The predicted effects of climate change can be counted on to shake up international relations, even far from the impoverished, politically wobbly regions where the most obvious conflicts loom. A case in point is the tranquil Arctic seabed, believed to hold a substantial fraction* of the world’s undeveloped oil reserves – which, as the summer sea ice extent decreases year by year, is suddenly set to become accessible for extraction.
As such, the Arctic Ocean is a new source of friction among the five countries that claim portions of it as their sovereign territory: the US, Canada, Norway, Denmark, and Russia, the latter of which elicited clucking from some of the others in August when it sent a submersible to the sea bottom and planted a titanium national flag at the underwater North Pole. And more than the pole is up for grabs. In a great piece on the politics of Arctic climate change in Vanity Fair, Alex Shoumatoff writes:
Last summer, Canada’s Northwest Passage was nearly free of ice and completely navigable for a few weeks—for the first time since records have been kept. This fabled route to the Orient, which eluded Henry Hudson, Sir Francis Drake, and Martin Frobisher, and was finally navigated by the Norwegian Roald Amundsen in 1905, would reshape global trade, being thousands of miles shorter than most currently used shipping routes, though it won’t be clear long enough to be commercially viable for at least another 15 to 20 years. Canada has claimed the passage as its internal waterway since the early 1970s, but the U.S. maintains that it is an international strait, through which any vessel, including submerged submarines gathering intelligence, has the right of “transit passage.”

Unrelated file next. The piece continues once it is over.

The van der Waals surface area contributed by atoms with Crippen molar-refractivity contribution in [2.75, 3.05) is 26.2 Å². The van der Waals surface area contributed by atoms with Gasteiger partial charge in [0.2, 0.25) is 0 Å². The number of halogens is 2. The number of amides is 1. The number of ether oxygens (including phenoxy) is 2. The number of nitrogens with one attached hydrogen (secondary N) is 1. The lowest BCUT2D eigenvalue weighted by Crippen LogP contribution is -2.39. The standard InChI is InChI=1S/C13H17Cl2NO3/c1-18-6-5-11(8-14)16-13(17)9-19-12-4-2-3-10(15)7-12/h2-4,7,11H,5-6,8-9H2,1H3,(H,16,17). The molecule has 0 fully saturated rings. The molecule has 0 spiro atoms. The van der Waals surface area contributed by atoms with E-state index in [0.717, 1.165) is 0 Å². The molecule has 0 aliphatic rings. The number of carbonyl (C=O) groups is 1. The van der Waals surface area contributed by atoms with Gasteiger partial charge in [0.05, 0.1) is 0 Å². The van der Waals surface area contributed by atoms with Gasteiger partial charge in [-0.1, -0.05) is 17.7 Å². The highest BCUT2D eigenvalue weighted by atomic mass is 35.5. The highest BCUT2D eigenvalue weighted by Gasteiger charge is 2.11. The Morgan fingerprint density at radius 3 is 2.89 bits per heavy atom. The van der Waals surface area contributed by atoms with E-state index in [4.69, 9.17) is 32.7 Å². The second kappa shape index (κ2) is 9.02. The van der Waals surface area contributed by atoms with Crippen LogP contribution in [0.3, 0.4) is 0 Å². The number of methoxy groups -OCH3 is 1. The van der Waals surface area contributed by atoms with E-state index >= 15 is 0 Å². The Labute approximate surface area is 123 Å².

On Wednesday, the five Arctic-bordering nations met in the tiny town of Ilulissat, Greenland, with the intention of staving off inconvenient squabbles over the newly unfrozen oil and gas sources. The high-level delegates sent to handle the promise of a new oil rush agreed to proceed in an orderly fashion and allow the UN to decide who owns what (Reuters, New York Times, FT).
When the UN rules on territorial rights, it will be ruling on geoscience. At issue is how far the continental shelf under each nation extends into the ocean – the criterion for sovereignty under the 1982 UN Law of the Sea Convention (still not ratified by the US Senate, which will apparently have to overcome past reluctance in order to achieve the country’s Arctic aims). Wednesday’s declaration gives the claimants time to gather scientific evidence to present to a commission on continental shelves.
The agreement also avoids aiming for a treaty like the one concocted to settle wrangling over Antarctica in the 1950s. A 1991 addition to the Antarctic treaty forbids exploitation of mineral resources until 2048, which may be why the delegates in Ilulissat hastened to hand their disagreements over to the UN and emphasize that no special laws would be necessary up north. Environmental groups, excluded from the meeting, would naturally prefer a treaty that could offer strong protection for Arctic ecosystems already stressed by warming.
Photo: North Pole sign set up by the crew and scientists of the German research vessel Polarstern; Hannes Grobe
*Often said to be 25% – erroneously, according to Shoumatoff.